Today I came across the most unethical advertisement for a supplement that I have ever seen. Here’s the story;
I was browsing Facebook, minding my own business, when all the sudden I see a sponsored post about an ‘FDA approved smart drug’ by the Kitchen Meta Facebook page. Of course, the incredibly buzzword friendly language set off the bs alarm in my brain, and made me want to explore further. So, I took the click bait and opened the ad.
The outer circle of hell:
Clicking the link lead me to an extensive ‘CNN’ article about a blogger trying this ‘Smart Drug’ and reporting on his experiences over the span of a month. Unsurprisingly, he seems to like it. It made him believe, “The mental fog and stress I’d been carrying around vanished instantly.” He even referenced a seemingly fake tweet from the Limitless movie twitter page for reference. Obviously, this gave the product some credibility… until I actually tried to click the CNN logo which directly linked to a tracking URL and then redirected to the supplement website with what looks to be an affiliate URL. A red flag had been raised, so I went back to the ‘CNN’ article and began digging deeper.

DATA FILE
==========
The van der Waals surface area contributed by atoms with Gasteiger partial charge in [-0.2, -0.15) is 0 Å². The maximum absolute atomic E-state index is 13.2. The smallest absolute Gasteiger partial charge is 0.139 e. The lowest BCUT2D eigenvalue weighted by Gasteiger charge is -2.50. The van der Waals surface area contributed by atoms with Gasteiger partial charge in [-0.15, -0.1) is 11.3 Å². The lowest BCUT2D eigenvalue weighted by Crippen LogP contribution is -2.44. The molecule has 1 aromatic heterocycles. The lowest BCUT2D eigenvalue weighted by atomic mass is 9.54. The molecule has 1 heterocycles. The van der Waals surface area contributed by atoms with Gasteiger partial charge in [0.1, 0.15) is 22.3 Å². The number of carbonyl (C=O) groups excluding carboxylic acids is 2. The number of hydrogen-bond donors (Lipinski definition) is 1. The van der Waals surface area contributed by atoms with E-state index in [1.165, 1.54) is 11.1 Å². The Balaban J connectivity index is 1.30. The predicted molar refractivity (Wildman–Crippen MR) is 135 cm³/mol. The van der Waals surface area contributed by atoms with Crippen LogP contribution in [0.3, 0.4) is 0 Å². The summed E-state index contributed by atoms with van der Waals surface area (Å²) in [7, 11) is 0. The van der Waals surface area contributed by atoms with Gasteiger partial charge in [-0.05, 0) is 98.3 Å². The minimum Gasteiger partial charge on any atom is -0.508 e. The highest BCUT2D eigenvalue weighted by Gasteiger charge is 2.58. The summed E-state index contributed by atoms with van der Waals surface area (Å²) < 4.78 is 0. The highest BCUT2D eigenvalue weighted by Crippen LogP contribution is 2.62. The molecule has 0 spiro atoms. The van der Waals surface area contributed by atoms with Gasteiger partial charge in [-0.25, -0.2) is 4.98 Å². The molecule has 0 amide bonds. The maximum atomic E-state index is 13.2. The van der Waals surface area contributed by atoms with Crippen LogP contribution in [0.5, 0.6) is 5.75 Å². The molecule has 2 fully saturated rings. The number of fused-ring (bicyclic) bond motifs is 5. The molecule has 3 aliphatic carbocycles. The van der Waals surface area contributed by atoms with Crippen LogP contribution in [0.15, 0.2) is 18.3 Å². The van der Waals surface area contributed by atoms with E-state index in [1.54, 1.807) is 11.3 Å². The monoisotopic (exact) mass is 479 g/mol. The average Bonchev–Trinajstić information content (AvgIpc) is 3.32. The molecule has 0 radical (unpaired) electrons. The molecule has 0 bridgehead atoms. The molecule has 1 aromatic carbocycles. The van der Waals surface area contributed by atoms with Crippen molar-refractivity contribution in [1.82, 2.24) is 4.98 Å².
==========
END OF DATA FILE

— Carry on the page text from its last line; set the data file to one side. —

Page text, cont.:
The inner circles of hell:
It didn’t take long for me to realize the site I originally hit was not CNN. Though the page used their branding, almost every single click on the website lead back to the supplement website (after passing through secondary URL) . Hell, the main website URL wasn’t even to CNN’s site! I couldn’t believe the lengths that this (alleged) affiliate went through to sell a product and it angered me that someone would use a known brand’s trademark to build trust. So, why am I ranting about this travesty? Because, we can learn from it.
This is why we can’t have nice things:
As most of you know, affiliate marketing is extremely hard to control. Once you post up a product and CPS to affiliate sites, the marketers take it into their own hands to sell your product. Creative control is lost, and sometimes insanely unethical shit like this happens. I do not know if the supplement company (whom I will not name on my site) was/is aware of this promotion, the methods of which their product promoted or if this was even promoted by an affiliate at all. But, this article needs to serve as a reminder to distributers and advertisers that this kind of advertising is NOT OK. In my opinion, not only are you tarnishing someone’s brand for a quick buck but you make the rest of advertisers look bad in the process. Also, from a legal side of things, you are walking the line of multiple FTC rules and regulations that are put in place to protect consumers.
David Ogilvy once said, “The customer is not a moron. She’s your wife.” and as I once said, “You’re making us all look bad… please, stop!”